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In this episode, Joe shares his insights into the many virtues of seed catalogs. They’re all showing up in your mailbox now, so what to do with them? Next, Joe interviews Susan Harris of the wildly popular gardening blog, Garden Rant to find out what makes this blog such a hit with so many devoted fans.
Well, the holidays are behind us now and it’s time to think about gardening again. No doubt, your mailbox has been flooded recently with the latest seed catalogs. Today we talk about some of the many virtues of those catalogs and why buying from them can be good for you, and your garden.
Next, if you spend anytime online, chances are you’ve read a garden blog or two. Today, we’ll interview Susan Harris. She’s one of the four contributors to the wildly popular blog, Garden Rant. With daily posts, and no fear of telling it like it is, Garden Rant is a must-read for thousands of fans every day.
If you have a question or comment, contact us anytime! Our phone line is always open. The number is 206.337.0375 or email us at firstname.lastname@example.org…
Seed Catalogs Offer More than just a Winter Diversion
I am always amazed (and thankful) by how consistent the seed companies are in sending their catalogs out at just the right time. Like clockwork, they all show up during that week between Christmas and New Years. Not only are these works of art a good diversion for our minds, it’s the perfect time to plan our spring and summer gardens.
Now once you get beyond the entertainment value of the alluring photographs and beautiful artwork, there really is plenty of useful information for beginners and experts alike. And with all the new interest in growing your own food, as I suspected, this round of incoming catalogs places a large emphasis on useful information and great seed choices for the home vegetable garden.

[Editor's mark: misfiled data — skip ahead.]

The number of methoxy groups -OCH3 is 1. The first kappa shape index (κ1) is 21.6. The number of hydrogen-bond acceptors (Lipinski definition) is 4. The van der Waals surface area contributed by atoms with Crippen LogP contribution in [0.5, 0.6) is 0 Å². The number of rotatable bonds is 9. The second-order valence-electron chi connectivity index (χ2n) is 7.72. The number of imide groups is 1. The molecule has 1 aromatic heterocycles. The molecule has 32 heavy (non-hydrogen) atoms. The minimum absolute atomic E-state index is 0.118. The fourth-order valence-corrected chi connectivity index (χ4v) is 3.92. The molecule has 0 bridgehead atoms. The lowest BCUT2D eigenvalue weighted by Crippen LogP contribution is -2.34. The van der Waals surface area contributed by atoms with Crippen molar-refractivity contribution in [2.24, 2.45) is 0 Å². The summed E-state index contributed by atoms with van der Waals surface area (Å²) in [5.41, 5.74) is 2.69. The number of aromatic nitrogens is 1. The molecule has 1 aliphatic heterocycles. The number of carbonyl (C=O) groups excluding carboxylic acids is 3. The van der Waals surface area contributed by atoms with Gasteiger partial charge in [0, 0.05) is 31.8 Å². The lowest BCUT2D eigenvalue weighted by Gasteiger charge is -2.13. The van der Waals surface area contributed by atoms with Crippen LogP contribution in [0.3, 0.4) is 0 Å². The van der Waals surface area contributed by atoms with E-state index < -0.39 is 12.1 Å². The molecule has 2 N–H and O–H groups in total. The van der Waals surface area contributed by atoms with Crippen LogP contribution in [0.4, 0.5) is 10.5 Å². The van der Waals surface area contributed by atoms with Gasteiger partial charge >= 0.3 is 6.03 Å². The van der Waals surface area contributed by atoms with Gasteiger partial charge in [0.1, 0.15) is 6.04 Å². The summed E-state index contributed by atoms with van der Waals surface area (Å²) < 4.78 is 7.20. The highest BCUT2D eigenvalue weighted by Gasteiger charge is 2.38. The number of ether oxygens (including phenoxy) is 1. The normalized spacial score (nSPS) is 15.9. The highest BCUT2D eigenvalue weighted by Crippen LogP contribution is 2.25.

So here’s my list of reasons why I like seed catalogs so much:
Practical advice: If you’re starting a garden for the first time, catalogs can be a great source of information for what seeds to choose for proven performance and easy-to-grow varieties. Although you may not get the results exactly as they appear in the pictures, trust the suggestions offered for a successful growing season.
New varieties: If you’re a seasoned gardener or a veteran catalog shopper, there’s a good chance you’re looking for the newest varieties. Catalog companies often showcase their latest additions either on the cover or in prominent locations within the pages. Seed sellers and gardeners alike are always on the lookout for something new, such as plants that exhibit a more compact form. Other high-demand introductions include flowers with improved colors or vegetables that exhibit superior flavor, growth habit, hardiness or greater pest and disease resistance. You get the idea but you won’t find that kind of information on the rack at your garden center.
Better selection: Catalogs offer vastly superior selections of seed varieties from which to choose. Although I shop and purchase as much as possible from local garden centers and nurseries, they usually stock only the most popular choices for their growing region. That’s understandable since shelf space is finite and there’s only so much of it that can be devoted to selling seeds. Consequently, fewer choices are available when shopping in person.
In contrast, catalog seed companies distinguish themselves partly by offering what you can’t get locally. Park Seed Company and Burpee are two of the best known for their wide variety.
Specialty seeds: Other companies have carved out a special niche rather than attempting to offer it all. They may focus on a narrow category such as tomatoes, herbs or succulents. Other companies offer only certified organic seeds such as Seeds of Change while others may offer only heirlooms. The best know company for this is Seed Savers Exchange.
Territorial Seed Company is another of my favorites. In addition to offering quality seeds, they, manage about 125 acres of certified organic farmland for researching new products and growing their own seed for sale to the public.
Convenience: Catalogs (and their websites) offer the most convenient way to shop. There’s been a great debate going on between which method do gardeners prefer: shopping from catalogs or strictly online. It seems that in many cases, it’s not an either or. People like having the physical catalog but enjoy the convenience of online ordering.
Expert Advice: Quality catalog companies have knowledgeable staff that can answer your questions and provide advice. Many seeds that are available for sale have been trialed in their test gardens for several seasons before being offered. They speak from personal experience and keep detailed information.